Transect Walks are most often done during project preparation, often to assist with site selection, but can occur during any point of the project cycle: during project preparation, during project implementation and as part of monitoring and evaluation. If Transect Walks are conducted several times throughout the project cycle, the first walk may serve as a baseline for later walks, while the end will provide rich data for monitoring and evaluation purposes. Any changes – positive or negative – can be monitored by conducting several walks throughout the project cycle.

Transect walks should include a facilitator, project staff, and community members but also should include key stakeholders such as CSO representatives, government staff, private sector representatives, and any other relevant stakeholders with an interest in the project. Including a range of stakeholders provides diverse perspectives.

  1. Identify the key stakeholders and invite them to conduct a Transect Walk.
  2. Explain the purpose of the Transect Walk: to walk an imaginary line from one section of the community or project area to another.  Explain how the information from the walk will be used.
  3. Decide the route of the Transect Walk: aim to get a good cross-section of the community or project area.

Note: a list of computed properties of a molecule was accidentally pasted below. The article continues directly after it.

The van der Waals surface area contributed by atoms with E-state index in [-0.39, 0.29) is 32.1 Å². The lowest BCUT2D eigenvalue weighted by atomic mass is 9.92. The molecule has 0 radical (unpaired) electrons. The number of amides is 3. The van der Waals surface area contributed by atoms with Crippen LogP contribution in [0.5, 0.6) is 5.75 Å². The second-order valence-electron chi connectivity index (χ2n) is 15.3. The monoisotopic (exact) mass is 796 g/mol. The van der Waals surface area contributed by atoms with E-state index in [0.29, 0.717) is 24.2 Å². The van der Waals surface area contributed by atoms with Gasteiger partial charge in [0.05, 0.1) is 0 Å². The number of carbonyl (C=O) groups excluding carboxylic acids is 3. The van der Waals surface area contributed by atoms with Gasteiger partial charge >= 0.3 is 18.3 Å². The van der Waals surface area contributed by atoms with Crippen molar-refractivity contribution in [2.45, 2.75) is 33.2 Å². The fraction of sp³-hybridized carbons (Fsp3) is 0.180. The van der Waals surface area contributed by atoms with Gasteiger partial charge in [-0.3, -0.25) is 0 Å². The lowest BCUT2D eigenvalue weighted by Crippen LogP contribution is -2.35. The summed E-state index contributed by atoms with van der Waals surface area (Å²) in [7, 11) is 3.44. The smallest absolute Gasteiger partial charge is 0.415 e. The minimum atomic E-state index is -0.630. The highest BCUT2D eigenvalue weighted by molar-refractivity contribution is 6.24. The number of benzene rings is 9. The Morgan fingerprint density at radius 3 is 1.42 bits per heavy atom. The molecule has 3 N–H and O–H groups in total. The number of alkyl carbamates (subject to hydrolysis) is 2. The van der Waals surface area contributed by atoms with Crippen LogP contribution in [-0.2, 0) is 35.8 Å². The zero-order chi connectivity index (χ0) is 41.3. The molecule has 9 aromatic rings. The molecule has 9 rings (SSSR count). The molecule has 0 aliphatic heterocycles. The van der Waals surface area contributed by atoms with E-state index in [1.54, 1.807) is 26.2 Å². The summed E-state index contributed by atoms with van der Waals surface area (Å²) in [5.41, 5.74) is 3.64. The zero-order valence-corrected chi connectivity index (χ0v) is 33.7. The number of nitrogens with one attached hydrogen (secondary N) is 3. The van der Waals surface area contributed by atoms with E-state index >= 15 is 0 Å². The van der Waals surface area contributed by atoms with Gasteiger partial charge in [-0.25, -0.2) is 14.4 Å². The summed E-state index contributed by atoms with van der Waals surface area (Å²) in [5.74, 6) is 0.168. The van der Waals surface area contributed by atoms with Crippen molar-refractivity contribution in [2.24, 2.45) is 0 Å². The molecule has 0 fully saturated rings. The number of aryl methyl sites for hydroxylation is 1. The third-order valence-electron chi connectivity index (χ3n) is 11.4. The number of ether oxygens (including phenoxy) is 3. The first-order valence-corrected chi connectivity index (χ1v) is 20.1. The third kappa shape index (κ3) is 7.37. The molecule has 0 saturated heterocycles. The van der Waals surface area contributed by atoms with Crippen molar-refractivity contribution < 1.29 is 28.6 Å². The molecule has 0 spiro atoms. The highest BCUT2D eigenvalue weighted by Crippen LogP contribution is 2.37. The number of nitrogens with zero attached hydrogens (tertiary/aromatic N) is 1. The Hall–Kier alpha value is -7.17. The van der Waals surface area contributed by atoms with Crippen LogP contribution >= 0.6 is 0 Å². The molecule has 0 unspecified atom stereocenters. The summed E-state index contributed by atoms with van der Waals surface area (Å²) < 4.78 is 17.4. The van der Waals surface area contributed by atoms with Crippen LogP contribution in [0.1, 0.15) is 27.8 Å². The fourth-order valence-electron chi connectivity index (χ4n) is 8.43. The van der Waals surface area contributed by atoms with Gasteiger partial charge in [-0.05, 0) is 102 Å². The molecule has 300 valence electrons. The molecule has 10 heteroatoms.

4. Divide the area into zones: for rural setting, this might be riverbank, field, communal washing area, or hilltop. For urban, it might be the marketplace, shop front, port, or church.
  5. Decide the spheres of information you want about each zone: for rural it might be plants growing, soil conditions, erosion; for urban it might be institutions, financial assets, weekly purchases, accumulated rubbish.
  6. As a group, conduct a walk across the different zones, noting findings about each of the spheres of information.
  7. Map the findings on charts or tables (see downloadable template).
  8. Analyze the findings by asking questions such as:
    1. What resources are abundant? What resources are scarce?
    2. Where do people get water and where does the water need to be?
    3. Where do people obtain firewood?
    4. Are there differences between the activities or presence of women and men in the different zones?
    5. What differences are there between zones, and why?
    6. What constraints or problems are there?
    7. What opportunities are there?
    8. What recommendations does this information lead to?

Click here to download a sample template.

S. Keller. Sustainable Sanitation and Water Management Toolbox - Transect Walk.

CGIAR, FAO, KM4 Dev Community, UNICEF, UNDP.  Knowledge Sharing Toolkit. Transect Walk.

World Bank. Tool Name: Transect Walk.